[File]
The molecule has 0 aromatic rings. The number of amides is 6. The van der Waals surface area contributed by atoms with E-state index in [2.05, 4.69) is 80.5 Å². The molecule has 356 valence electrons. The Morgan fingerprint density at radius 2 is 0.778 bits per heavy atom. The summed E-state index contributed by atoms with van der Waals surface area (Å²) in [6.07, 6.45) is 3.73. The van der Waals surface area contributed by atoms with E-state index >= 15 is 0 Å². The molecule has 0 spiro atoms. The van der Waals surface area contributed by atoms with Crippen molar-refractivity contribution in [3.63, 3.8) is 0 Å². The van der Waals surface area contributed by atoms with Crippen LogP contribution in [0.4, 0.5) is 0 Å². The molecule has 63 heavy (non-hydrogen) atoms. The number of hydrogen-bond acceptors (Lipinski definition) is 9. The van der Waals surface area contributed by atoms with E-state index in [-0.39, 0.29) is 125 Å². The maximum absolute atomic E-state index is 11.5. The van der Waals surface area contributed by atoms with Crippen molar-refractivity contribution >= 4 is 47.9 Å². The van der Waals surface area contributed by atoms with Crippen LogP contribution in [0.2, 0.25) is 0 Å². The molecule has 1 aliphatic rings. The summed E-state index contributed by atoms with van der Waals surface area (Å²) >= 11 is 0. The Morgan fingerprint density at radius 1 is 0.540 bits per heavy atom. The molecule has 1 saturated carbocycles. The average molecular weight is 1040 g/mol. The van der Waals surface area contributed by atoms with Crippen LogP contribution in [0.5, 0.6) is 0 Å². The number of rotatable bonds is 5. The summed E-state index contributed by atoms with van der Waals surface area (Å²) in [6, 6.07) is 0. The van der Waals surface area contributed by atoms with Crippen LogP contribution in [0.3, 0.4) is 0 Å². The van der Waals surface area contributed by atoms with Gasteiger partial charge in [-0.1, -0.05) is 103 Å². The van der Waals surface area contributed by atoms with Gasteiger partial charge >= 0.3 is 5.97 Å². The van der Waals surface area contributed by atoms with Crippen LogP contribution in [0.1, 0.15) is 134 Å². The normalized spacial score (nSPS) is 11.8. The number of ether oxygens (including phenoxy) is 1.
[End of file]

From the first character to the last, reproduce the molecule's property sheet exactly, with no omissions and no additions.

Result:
The molecule has 0 aromatic rings. The number of amides is 6. The van der Waals surface area contributed by atoms with E-state index in [2.05, 4.69) is 80.5 Å². The molecule has 356 valence electrons. The Morgan fingerprint density at radius 2 is 0.778 bits per heavy atom. The summed E-state index contributed by atoms with van der Waals surface area (Å²) in [6.07, 6.45) is 3.73. The van der Waals surface area contributed by atoms with E-state index >= 15 is 0 Å². The molecule has 0 spiro atoms. The van der Waals surface area contributed by atoms with Crippen molar-refractivity contribution in [3.63, 3.8) is 0 Å². The van der Waals surface area contributed by atoms with Crippen LogP contribution in [0.4, 0.5) is 0 Å². The molecule has 63 heavy (non-hydrogen) atoms. The number of hydrogen-bond acceptors (Lipinski definition) is 9. The van der Waals surface area contributed by atoms with E-state index in [-0.39, 0.29) is 125 Å². The maximum absolute atomic E-state index is 11.5. The van der Waals surface area contributed by atoms with Crippen molar-refractivity contribution >= 4 is 47.9 Å². The van der Waals surface area contributed by atoms with Crippen LogP contribution in [0.2, 0.25) is 0 Å². The molecule has 1 aliphatic rings. The summed E-state index contributed by atoms with van der Waals surface area (Å²) >= 11 is 0. The Morgan fingerprint density at radius 1 is 0.540 bits per heavy atom. The molecule has 1 saturated carbocycles. The average molecular weight is 1040 g/mol. The van der Waals surface area contributed by atoms with Crippen LogP contribution in [0.5, 0.6) is 0 Å². The number of rotatable bonds is 5. The summed E-state index contributed by atoms with van der Waals surface area (Å²) in [6, 6.07) is 0. The van der Waals surface area contributed by atoms with Crippen LogP contribution in [0.3, 0.4) is 0 Å². The van der Waals surface area contributed by atoms with Gasteiger partial charge in [-0.1, -0.05) is 103 Å². The van der Waals surface area contributed by atoms with Gasteiger partial charge >= 0.3 is 5.97 Å². The van der Waals surface area contributed by atoms with Crippen LogP contribution in [0.1, 0.15) is 134 Å². The normalized spacial score (nSPS) is 11.8. The number of ether oxygens (including phenoxy) is 1.